There’s an urban legend doing the rounds that is taken every bit as seriously as kidnapped girls with cancer and exploding cacti, it’s that spelling and precise grammatical expression are no longer necessary, the Internet has done away with all that and TV, SMS and IM have finished the job of dismantling a system that no longer serves a purpose but perpetuate a language elitism that excludes those who cannot or will not master it. Apparently nobody gives a shit or even notices if you write like a six year old schoolgirl on a double dose of Ritalin, nobody cares if you make cute little baby “i”s, or mix up two words that sound the same (aloud/allowed). This may hold true when you’re planning your weekend, but unless your daddy’s rich (and your mother’s looks are irrelevant), you’re going to have to come face to face with the modern office at some point in your life.
Here’s another myth, the paperless office, never in the history of the world has there been so much paper, every company operating in the world is awash with documents and emails, reports and presentations and somebody has to write them, and that person is you. Time was when there were “support staff” who could figure our your handwriting, check your spelling and fiddle with your grammar, not any more, you’re on your own now and if you can’t express yourself in a reasonably effective way or at least avoid embarrassing yourself, nobody is going to have a chance to notice your inner brilliance.
It’s all the fault of lawyers and politicians because everything has to be put in writing and printed and filed in case of lawsuits, audits or regulator enquiries, and because there’s an invention called a copier, several hundred copies must be made of everything, so your mistakes are distributed far and wide, your interesting use of English, your quaint spelling, your toe-curling typos are available to be seen and read and scoffed at by your colleagues for years to come. There’s also the dreaded Powerpoint presentation and if you make a Freudian slip-up here, your mistake is huge against the wall for a roomful of people to snicker at.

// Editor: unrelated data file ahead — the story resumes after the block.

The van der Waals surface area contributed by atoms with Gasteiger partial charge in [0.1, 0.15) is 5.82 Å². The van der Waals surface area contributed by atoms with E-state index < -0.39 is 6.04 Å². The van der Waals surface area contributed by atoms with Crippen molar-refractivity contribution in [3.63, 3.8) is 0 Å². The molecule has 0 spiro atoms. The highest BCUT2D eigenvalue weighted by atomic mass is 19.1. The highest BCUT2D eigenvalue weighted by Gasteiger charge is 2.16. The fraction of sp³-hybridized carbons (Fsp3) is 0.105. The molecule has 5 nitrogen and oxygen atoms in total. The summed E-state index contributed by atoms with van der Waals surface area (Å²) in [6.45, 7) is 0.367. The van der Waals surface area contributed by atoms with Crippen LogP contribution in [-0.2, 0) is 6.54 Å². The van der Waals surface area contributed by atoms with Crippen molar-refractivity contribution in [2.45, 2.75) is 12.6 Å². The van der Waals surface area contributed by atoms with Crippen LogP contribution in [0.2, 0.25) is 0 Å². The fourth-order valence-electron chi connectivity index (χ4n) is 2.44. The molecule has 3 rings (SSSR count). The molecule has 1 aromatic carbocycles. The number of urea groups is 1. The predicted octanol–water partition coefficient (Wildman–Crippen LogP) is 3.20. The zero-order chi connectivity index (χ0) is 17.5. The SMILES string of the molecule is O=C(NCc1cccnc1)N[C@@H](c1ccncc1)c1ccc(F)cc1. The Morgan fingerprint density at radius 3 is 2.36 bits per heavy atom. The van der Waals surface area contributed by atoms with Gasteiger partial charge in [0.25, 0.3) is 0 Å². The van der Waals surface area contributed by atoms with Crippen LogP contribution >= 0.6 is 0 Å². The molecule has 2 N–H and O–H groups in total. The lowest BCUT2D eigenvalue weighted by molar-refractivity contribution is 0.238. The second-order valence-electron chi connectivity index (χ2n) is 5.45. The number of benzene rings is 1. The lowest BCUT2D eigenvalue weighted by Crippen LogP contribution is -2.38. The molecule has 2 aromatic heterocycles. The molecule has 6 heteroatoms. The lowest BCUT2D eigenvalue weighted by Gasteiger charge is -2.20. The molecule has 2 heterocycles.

Another urban legend is that you can break all the rules and still make a zillion dollars, and while this might hold true for some things and some people, it does not hold true in the business world. Try to convince a CA MBA bean counter at a major bank to part with money for an interesting business idea, when your proposal is full of typos and ludicrous spelling. Attention to detail is not just a good thing, it’s an absolute requirement and it starts and ends with the way you write.
Not big words, mind you, or flowery language, the sole purpose of business communication is to get the point across in a way that is understood by the other party, and since we operate in a global context, if you’re writing to someone in another country, you have to communicate your meaning without ambiguity and simultaneously watch out for that horrible cross-cultural faux pas. Europeans especially are proud of their painfully acquired English and if you use the wrong word in the wrong context and if your e-mail is riddled with mistakes, you’re dead meat in a dog eat dog world.
I once got an e-mail from a group of Austrians who were due to arrive in South Africa asking me if I would be kind enough to organize a “brei” during their visit. I was wondering if this was some sort of Teutonic knitting circle when I realized they wanted the traditional South African activity of building a fire and burning bits of cow flesh. If you’re a native English speaker you have a huge advantage over those who learned ein zwei drei and if you can’t even write your own home language in a legible manner, you can look forward to long and satisfying career packing parcels at Checkers.